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What are possible complications of upper endoscopy? PDF Print E-mail

Endoscopy is safe. Complications can occur, but are rare when the test is performed by physicians with specialized training and experience in this procedure. Bleeding may occur from a biopsy site or where a polyp was removed. It is usually minimal and rarely requires blood transfusions or surgery. Localized irritation of the vein where the medication was injected may cause a tender lump lasting for several weeks, but this will go away eventually. Applying heat packs or hot moist towels may help relieve discomfort. Other potential risks include a reaction to the sedatives used and complications from heart and lung diseases. Major complications; e.g. perforation (a tear that might require surgery for repair) are very uncommon; they occur less often than once in 10,000 tests.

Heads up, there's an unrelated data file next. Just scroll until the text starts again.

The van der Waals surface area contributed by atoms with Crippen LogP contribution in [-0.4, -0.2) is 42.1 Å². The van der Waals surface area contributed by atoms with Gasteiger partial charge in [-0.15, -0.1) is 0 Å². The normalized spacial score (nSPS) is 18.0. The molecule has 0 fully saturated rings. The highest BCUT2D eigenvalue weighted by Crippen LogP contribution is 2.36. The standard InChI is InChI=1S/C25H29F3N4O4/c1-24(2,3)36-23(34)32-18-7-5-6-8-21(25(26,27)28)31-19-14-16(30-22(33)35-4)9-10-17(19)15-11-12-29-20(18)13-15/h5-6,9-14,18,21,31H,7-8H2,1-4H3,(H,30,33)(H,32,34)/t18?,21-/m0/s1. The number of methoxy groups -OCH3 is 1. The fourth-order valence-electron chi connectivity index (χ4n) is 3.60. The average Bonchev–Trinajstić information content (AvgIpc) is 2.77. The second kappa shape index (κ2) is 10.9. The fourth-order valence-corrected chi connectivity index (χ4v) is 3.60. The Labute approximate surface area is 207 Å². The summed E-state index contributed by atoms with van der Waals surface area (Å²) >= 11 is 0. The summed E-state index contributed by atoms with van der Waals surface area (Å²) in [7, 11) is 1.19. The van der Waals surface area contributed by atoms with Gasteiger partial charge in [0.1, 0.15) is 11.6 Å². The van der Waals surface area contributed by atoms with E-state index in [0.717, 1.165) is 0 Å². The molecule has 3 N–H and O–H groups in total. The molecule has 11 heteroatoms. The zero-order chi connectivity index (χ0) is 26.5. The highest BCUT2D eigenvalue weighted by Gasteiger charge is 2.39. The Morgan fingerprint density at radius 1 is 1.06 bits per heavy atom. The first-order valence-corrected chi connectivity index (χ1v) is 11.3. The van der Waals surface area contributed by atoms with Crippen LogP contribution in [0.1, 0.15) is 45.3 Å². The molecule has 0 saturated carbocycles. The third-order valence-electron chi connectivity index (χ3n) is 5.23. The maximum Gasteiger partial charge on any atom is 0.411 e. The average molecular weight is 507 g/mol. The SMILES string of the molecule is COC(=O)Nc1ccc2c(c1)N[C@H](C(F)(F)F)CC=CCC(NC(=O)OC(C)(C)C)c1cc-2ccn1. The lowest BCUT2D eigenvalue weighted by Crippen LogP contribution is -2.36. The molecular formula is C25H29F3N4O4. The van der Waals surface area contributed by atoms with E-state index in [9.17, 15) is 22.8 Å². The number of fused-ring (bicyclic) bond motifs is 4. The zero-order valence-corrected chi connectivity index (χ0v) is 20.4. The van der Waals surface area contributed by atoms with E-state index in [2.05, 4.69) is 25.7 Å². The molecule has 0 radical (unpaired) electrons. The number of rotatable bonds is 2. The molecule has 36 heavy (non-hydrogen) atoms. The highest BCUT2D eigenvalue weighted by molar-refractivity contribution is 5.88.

It is important for you to recognize early signs of any possible complications. If you begin to run a fever after the test, begin to have trouble swallowing or have increasing throat, chest or abdominal pain; let your doctor know about it promptly.